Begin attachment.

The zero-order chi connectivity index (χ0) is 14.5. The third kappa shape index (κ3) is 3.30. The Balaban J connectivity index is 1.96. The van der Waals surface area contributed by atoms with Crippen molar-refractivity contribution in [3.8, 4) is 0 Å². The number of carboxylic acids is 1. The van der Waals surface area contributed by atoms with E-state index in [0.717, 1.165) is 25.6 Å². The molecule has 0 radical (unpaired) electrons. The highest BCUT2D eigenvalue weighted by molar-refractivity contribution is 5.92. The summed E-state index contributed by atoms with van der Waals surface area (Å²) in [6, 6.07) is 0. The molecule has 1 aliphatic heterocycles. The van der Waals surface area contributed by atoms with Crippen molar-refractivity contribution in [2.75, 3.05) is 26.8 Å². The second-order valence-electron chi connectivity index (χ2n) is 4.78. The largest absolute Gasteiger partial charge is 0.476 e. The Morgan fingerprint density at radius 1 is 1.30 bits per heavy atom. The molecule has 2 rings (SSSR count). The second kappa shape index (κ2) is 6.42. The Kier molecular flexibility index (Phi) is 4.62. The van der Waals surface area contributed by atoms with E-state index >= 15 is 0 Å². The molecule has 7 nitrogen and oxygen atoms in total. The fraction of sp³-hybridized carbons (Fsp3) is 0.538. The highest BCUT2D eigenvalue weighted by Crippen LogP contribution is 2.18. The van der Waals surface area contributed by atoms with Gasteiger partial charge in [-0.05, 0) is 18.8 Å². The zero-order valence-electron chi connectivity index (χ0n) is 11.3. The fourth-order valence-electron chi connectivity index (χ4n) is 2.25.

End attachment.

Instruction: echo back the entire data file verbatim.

The zero-order chi connectivity index (χ0) is 14.5. The third kappa shape index (κ3) is 3.30. The Balaban J connectivity index is 1.96. The van der Waals surface area contributed by atoms with Crippen molar-refractivity contribution in [3.8, 4) is 0 Å². The number of carboxylic acids is 1. The van der Waals surface area contributed by atoms with E-state index in [0.717, 1.165) is 25.6 Å². The molecule has 0 radical (unpaired) electrons. The highest BCUT2D eigenvalue weighted by molar-refractivity contribution is 5.92. The summed E-state index contributed by atoms with van der Waals surface area (Å²) in [6, 6.07) is 0. The molecule has 1 aliphatic heterocycles. The van der Waals surface area contributed by atoms with Crippen molar-refractivity contribution in [2.75, 3.05) is 26.8 Å². The second-order valence-electron chi connectivity index (χ2n) is 4.78. The largest absolute Gasteiger partial charge is 0.476 e. The Morgan fingerprint density at radius 1 is 1.30 bits per heavy atom. The molecule has 2 rings (SSSR count). The second kappa shape index (κ2) is 6.42. The Kier molecular flexibility index (Phi) is 4.62. The van der Waals surface area contributed by atoms with E-state index >= 15 is 0 Å². The molecule has 7 nitrogen and oxygen atoms in total. The fraction of sp³-hybridized carbons (Fsp3) is 0.538. The highest BCUT2D eigenvalue weighted by Crippen LogP contribution is 2.18. The van der Waals surface area contributed by atoms with Gasteiger partial charge in [-0.05, 0) is 18.8 Å². The zero-order valence-electron chi connectivity index (χ0n) is 11.3. The fourth-order valence-electron chi connectivity index (χ4n) is 2.25.